PETIKAN DARI REUTERS (AFRIKA)
Malaysian TV cameraman shot dead in Somali capital
MOGADISHU, Sept 2 (Reuters) - A Malaysian television cameraman was shot dead on Friday and another wounded by African peacekeepers in the Somali capital of Mogadishu, witnesses and a local aid worker hosting the journalists said.
Muhideen Mohamed, who works with the Malaysian Putera1 Malaysia Club charity, said the cameraman had been killed by peacekeepers from the AMISOM force who were patrolling the city that has been the centre of an Islamist insurgency.
"AMISOM killed a Malaysian journalist and injured another between the K4 road junction and Mogadishu airport on Friday," Mohamed, the aid group's local coordinator told Reuters.
The peacekeepers' armoured convoy had been heading towards the airport, where they are based, when they opened fire on the journalists' vehicle, Mohamed said.
"Two bullets hit the journalist, one in the head and another on the shoulder. He died on the spot," he said, adding the second reporter suffered a bullet wound on one arm.
A spokesman for the peacekeepers said they were aware of the shooting. "We are investigating who opened fire. Was it AMISOM or another group?" Prosper Hakizimana, AMISOM's deputy spokesman told Reuters.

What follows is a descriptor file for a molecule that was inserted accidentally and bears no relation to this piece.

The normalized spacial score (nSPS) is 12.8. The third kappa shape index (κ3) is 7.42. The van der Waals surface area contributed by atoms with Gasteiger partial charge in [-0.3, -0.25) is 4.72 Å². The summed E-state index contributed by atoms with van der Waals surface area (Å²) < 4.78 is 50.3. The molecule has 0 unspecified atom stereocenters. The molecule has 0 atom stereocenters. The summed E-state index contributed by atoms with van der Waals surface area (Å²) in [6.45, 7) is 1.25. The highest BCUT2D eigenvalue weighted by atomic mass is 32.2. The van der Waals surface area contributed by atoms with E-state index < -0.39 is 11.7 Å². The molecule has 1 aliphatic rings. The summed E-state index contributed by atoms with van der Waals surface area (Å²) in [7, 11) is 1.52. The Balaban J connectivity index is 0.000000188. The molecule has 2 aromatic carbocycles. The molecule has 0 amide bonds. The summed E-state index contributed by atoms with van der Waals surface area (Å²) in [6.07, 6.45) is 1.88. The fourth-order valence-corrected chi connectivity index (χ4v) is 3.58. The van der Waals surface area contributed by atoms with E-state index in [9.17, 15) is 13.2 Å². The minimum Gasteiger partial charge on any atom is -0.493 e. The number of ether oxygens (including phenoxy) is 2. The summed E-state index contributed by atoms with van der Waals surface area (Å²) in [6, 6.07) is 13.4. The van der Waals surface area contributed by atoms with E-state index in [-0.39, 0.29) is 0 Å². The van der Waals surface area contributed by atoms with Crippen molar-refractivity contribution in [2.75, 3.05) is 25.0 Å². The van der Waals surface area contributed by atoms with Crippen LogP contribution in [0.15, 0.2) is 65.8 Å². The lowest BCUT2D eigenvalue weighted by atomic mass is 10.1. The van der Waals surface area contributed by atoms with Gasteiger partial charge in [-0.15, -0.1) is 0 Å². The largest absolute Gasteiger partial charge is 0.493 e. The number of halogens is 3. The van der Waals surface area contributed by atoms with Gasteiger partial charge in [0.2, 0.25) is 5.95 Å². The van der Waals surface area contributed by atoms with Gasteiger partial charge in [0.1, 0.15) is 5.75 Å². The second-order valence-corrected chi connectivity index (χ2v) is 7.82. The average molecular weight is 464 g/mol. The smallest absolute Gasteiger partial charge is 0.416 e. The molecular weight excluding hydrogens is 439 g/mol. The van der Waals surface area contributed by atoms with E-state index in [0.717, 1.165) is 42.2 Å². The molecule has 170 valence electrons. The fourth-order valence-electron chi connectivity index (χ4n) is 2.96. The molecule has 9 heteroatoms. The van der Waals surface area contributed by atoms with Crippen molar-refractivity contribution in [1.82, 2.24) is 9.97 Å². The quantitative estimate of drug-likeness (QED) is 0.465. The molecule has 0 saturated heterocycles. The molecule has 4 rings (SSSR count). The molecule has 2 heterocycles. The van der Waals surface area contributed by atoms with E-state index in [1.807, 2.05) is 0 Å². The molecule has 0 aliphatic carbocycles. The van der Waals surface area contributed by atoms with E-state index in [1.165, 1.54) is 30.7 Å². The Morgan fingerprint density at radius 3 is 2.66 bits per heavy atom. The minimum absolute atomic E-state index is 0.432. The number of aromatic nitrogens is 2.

A statement on the website of the Malaysian news agency Bernama named the cameraman as 39-year-old Noramfaizul Mohd Nor and said he had been on a humanitarian mission to the famine-struck nation.
One witness said the charity's staff were well known in the area. "The Malaysian car was turning into a small road just in front of my shop when an AMISOM convoy opened fire," shopkeeper Mohamed Ali told Reuters. "I know the workers for they always pass here."
The 9,000-strong AMISOM force is effectively all that prevents al Qaeda-affiliated rebels from overthrowing the U.N.-backed government.
The al Shabaab militants withdrew from Mogadishu last month but warned they would carry out guerrilla attacks on the coastal city such as suicide car bomb attacks and assassinations. (Additional reporting by Mohamed Ahmed and Abdi Sheikh; Editing by Richard Lough and David Stamp)